Crossroads Tour – The Horn, Astrolabes, and a Holy Place –

I’m ready to go by 7:30 AM, with three days remaining and a long list of things to see. I step out onto my balcony and see the sidewalk has sprouted a rainbow of tables, and a grey haired man with a black cap has set up his shoe shine kit on the corner.

A brass shoe shine kit. I would see several of these during my stay.

Baha asks me what my plan today is. “The Science Museum,” I say, “and the Galata Tower.” “Where is your map” he asks, which is now our daily routine. “You must go here,” as he circles a mosque at the north end of the Golden Horn. “It is very important mosque.” It wasn’t on my agenda, but I’ve learned not to question Baha’s suggestions.

I hurry on to the Islamic Science Museum, eager to see how it compares to the Galileo Museum in Florence. There are globes in the entryway, but unlike the ones in Florence, these are not enclosed in glass.

The first room is filled with astrolabes — case after case, and a third of them are originals. I start snapping pictures of the originals and their accompanying signage, but take few notes as I expect that information will be in the museum catalog.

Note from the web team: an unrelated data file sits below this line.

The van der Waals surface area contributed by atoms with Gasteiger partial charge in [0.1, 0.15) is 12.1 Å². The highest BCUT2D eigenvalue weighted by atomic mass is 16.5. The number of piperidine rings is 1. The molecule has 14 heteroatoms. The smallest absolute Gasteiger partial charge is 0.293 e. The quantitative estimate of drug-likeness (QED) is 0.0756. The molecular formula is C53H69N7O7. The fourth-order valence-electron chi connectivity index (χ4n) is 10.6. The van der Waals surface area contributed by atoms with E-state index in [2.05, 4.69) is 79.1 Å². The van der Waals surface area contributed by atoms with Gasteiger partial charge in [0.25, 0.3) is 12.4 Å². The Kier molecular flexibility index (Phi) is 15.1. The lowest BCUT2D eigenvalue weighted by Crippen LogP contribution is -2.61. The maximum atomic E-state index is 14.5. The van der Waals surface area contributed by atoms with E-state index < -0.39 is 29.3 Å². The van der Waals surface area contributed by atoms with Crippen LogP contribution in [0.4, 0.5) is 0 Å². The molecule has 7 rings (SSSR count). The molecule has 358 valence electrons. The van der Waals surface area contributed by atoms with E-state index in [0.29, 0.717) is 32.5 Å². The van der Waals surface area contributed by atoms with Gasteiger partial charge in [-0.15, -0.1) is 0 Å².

17th century astrolabe, a navigational device

The next room is filled with sundials and clocks. The next one, model siege weapons. SIEGE WEAPONS! No cases! No ropes! No barriers! I am furiously fighting the urge to sit down on the floor and play with ALL THE THINGS…

I wander through rooms of medical instruments, weather instruments, steam engines, distilleries, kilns, books and maps, and a model of the Mezquita Mosque in Cordoba, which would ultimately inspire my next trip.

Model of the Mezquita Mosque in Cordoba.

I reach the end. Where’s the museum store? No gift shop? No catalog? ARGH!!! Had I known, I would have taken better notes…

Here are more of my annotated photographs from this museum.

After a brief respite near one of the fountains in Gulhane Park, I set out to find the ferry. There’s construction at the Galata Bridge and I cannot follow the waterfront to the ferry dock. After awhile, I notice a parade of people, and then I see the sign marking the ferry dock. I follow the parade and scramble behind them over piles of broken concrete which is doing its very best to disrupt our pathway.